Karnataka, India
CSMVS, Mumbai


The bronze sculpture depicts Bahubali (he of strong arms) who was the second son of the first tirthankara, Rishabha. Bahubali retreated to the forest to repent after assaulting his brother Bharata. Creepers grew around his legs, but he was not deterred from his austerities. Bahubali, therefore, serves as an image of physical and mental strength.  Bahubali


Taíno god

AD 1451–99
British Museum

The Taíno lived in the Caribbean before the arrival of the Europeans. Taíno people believed that they lived in parallel with an invisible world of powerful spirits, ancestors and gods known as cemís, from whom their leaders could seek knowledge of the future.

With his eyes streaming with tears, this cemí appears to be in a trance. His thin body and the protruding bones of his back indicate he is a dead ancestor.

Kū-ka’ili-moku, god of war

AD 1750–1800
British Museum

This image of the god Ku shows him in his aspect as Kū-ka’ili-moku – Ku the snatcher of land. Rather than being a representation of the deity, the figure depicts the god’s qualities of strength and readiness for battle. During ceremonies, the figure served as a receptacle which the god could enter through prayer and ritual.

The statue comes from one of the temples that King Kamehameha I built for Ku, seeking the god’s support for his military ambitions.

Virgin and Child

AD 1450–1499
United Kingdom
British Museum


Catholics believe the Virgin Mary is the mother of Jesus, and therefore the mother of god. Mary’s role is to offer compassion and intercede on behalf of those who pray to her. This Virgin, crowned and enthroned, holds in her right arm the figure of Christ. He gazes lovingly at the face of his mother, while she directs her gaze to the onlooker.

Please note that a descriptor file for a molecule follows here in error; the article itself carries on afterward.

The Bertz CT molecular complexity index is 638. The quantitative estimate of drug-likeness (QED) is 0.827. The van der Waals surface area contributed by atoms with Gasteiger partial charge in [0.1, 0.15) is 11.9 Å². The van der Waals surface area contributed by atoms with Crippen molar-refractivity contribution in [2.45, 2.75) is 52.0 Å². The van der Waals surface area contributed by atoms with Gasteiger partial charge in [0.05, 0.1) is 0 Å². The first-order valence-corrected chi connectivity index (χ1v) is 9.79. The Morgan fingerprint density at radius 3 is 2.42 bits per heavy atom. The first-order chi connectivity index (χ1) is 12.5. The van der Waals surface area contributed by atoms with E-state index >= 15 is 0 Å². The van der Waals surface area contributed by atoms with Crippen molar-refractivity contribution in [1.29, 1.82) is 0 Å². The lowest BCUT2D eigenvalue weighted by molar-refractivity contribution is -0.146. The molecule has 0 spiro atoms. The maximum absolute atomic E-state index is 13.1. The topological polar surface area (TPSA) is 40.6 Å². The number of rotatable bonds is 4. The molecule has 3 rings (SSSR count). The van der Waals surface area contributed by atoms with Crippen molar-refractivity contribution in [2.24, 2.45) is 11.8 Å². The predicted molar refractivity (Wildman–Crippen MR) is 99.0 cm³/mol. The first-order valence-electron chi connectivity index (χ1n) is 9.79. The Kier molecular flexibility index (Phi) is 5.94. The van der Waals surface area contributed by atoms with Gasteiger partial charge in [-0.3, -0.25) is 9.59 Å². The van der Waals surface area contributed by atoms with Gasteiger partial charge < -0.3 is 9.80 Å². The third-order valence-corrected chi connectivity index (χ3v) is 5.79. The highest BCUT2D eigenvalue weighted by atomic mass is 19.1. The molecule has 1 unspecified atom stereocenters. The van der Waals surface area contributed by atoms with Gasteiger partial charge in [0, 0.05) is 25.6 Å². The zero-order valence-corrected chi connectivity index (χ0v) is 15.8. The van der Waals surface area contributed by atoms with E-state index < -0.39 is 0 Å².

The large size of this figure suggests that it occupied a prominent space in a church.

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About AD 1190
Limoges, France
British Museum


The crucifix is the most recognisable symbol of Christianity. It is a representation of the crucifixion of Jesus Christ, the son of god, who is believed to have died for the salvation of humanity. This crucifix would have acted as a focal point for worship. It shows the body of Christ in white looking cadaverous. His face, however, is not leached of colour, and his eyes remain open indicating that he remains unconquered by death.

Huastec goddess

AD 900–1400
British Museum


The Huastec people lived on the Gulf of Mexico. They were the northern neighbours of the Aztecs, who conquered them in around AD 1400.

This is one of a distinctive group of Huastec female figures. It has an open mouth and sagging skin beneath the breasts, which may suggest that she has had children. These features prefigure aspects of sculptures of the later Aztec goddess Tlazolteotl, associated with purifying both physical waste and moral sin.

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AD 1600–1700
Tamil Nadu, India
CSMVS, Mumbai


Narasimha (man-lion) is the fourth avatar of the god Vishnu. He appeared to kill the evil king Hiranyakashipu who could neither be killed during the day or night, inside or outside, or by man or beast. Neither human nor animal, Narasimha emerged at dusk from a pillar at the threshold of the palace to kill the king. The liminality of this avatar of Vishnu is thus the source of his ferocious power.



AD 870–920
Tiruvarangulam, Tamil Nadu, India
National Museum, New Delhi